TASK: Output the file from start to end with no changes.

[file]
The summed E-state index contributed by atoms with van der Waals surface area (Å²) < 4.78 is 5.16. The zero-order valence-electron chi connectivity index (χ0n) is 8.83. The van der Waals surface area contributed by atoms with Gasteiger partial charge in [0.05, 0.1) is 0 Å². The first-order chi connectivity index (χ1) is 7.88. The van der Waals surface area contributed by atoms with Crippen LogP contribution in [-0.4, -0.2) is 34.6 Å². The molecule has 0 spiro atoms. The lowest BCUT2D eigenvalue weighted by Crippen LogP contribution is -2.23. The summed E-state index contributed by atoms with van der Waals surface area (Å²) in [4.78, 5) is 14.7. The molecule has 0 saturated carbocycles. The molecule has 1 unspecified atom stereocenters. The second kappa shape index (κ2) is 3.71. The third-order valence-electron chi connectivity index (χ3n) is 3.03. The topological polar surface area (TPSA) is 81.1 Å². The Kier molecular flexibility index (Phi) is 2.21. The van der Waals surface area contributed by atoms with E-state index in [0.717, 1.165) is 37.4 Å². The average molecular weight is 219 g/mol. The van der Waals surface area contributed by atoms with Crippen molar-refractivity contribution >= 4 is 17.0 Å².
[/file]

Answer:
The summed E-state index contributed by atoms with van der Waals surface area (Å²) < 4.78 is 5.16. The zero-order valence-electron chi connectivity index (χ0n) is 8.83. The van der Waals surface area contributed by atoms with Gasteiger partial charge in [0.05, 0.1) is 0 Å². The first-order chi connectivity index (χ1) is 7.88. The van der Waals surface area contributed by atoms with Crippen LogP contribution in [-0.4, -0.2) is 34.6 Å². The molecule has 0 spiro atoms. The lowest BCUT2D eigenvalue weighted by Crippen LogP contribution is -2.23. The summed E-state index contributed by atoms with van der Waals surface area (Å²) in [4.78, 5) is 14.7. The molecule has 0 saturated carbocycles. The molecule has 1 unspecified atom stereocenters. The second kappa shape index (κ2) is 3.71. The third-order valence-electron chi connectivity index (χ3n) is 3.03. The topological polar surface area (TPSA) is 81.1 Å². The Kier molecular flexibility index (Phi) is 2.21. The van der Waals surface area contributed by atoms with E-state index in [0.717, 1.165) is 37.4 Å². The average molecular weight is 219 g/mol. The van der Waals surface area contributed by atoms with Crippen molar-refractivity contribution >= 4 is 17.0 Å².